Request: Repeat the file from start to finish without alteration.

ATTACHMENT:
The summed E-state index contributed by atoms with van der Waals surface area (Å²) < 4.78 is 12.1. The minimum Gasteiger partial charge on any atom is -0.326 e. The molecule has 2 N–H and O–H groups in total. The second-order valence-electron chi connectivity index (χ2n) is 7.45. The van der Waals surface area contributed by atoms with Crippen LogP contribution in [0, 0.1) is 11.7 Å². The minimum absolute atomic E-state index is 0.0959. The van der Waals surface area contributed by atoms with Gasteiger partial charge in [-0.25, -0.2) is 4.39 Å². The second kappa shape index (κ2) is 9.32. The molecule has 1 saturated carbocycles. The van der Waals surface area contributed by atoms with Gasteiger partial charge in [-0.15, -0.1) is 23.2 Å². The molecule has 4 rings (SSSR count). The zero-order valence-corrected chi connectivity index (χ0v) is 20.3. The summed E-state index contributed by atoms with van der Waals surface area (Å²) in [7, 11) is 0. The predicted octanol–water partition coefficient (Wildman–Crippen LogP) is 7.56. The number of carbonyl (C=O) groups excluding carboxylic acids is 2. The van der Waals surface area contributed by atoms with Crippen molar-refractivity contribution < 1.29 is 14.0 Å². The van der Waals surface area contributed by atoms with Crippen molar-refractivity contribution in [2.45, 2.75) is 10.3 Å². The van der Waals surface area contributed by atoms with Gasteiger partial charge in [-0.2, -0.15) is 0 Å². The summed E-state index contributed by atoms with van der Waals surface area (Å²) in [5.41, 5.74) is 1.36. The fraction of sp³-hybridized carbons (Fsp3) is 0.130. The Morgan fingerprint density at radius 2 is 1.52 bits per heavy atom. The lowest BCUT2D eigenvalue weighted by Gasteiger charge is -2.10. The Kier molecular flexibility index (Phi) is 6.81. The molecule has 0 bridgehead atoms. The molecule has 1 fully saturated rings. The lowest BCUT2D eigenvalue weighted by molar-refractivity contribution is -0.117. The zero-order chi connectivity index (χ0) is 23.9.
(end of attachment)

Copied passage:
The summed E-state index contributed by atoms with van der Waals surface area (Å²) < 4.78 is 12.1. The minimum Gasteiger partial charge on any atom is -0.326 e. The molecule has 2 N–H and O–H groups in total. The second-order valence-electron chi connectivity index (χ2n) is 7.45. The van der Waals surface area contributed by atoms with Crippen LogP contribution in [0, 0.1) is 11.7 Å². The minimum absolute atomic E-state index is 0.0959. The van der Waals surface area contributed by atoms with Gasteiger partial charge in [-0.25, -0.2) is 4.39 Å². The second kappa shape index (κ2) is 9.32. The molecule has 1 saturated carbocycles. The van der Waals surface area contributed by atoms with Gasteiger partial charge in [-0.15, -0.1) is 23.2 Å². The molecule has 4 rings (SSSR count). The zero-order valence-corrected chi connectivity index (χ0v) is 20.3. The summed E-state index contributed by atoms with van der Waals surface area (Å²) in [7, 11) is 0. The predicted octanol–water partition coefficient (Wildman–Crippen LogP) is 7.56. The number of carbonyl (C=O) groups excluding carboxylic acids is 2. The van der Waals surface area contributed by atoms with Crippen molar-refractivity contribution < 1.29 is 14.0 Å². The van der Waals surface area contributed by atoms with Crippen molar-refractivity contribution in [2.45, 2.75) is 10.3 Å². The van der Waals surface area contributed by atoms with Gasteiger partial charge in [-0.2, -0.15) is 0 Å². The summed E-state index contributed by atoms with van der Waals surface area (Å²) in [5.41, 5.74) is 1.36. The fraction of sp³-hybridized carbons (Fsp3) is 0.130. The Morgan fingerprint density at radius 2 is 1.52 bits per heavy atom. The lowest BCUT2D eigenvalue weighted by Gasteiger charge is -2.10. The Kier molecular flexibility index (Phi) is 6.81. The molecule has 0 bridgehead atoms. The molecule has 1 fully saturated rings. The lowest BCUT2D eigenvalue weighted by molar-refractivity contribution is -0.117. The zero-order chi connectivity index (χ0) is 23.9.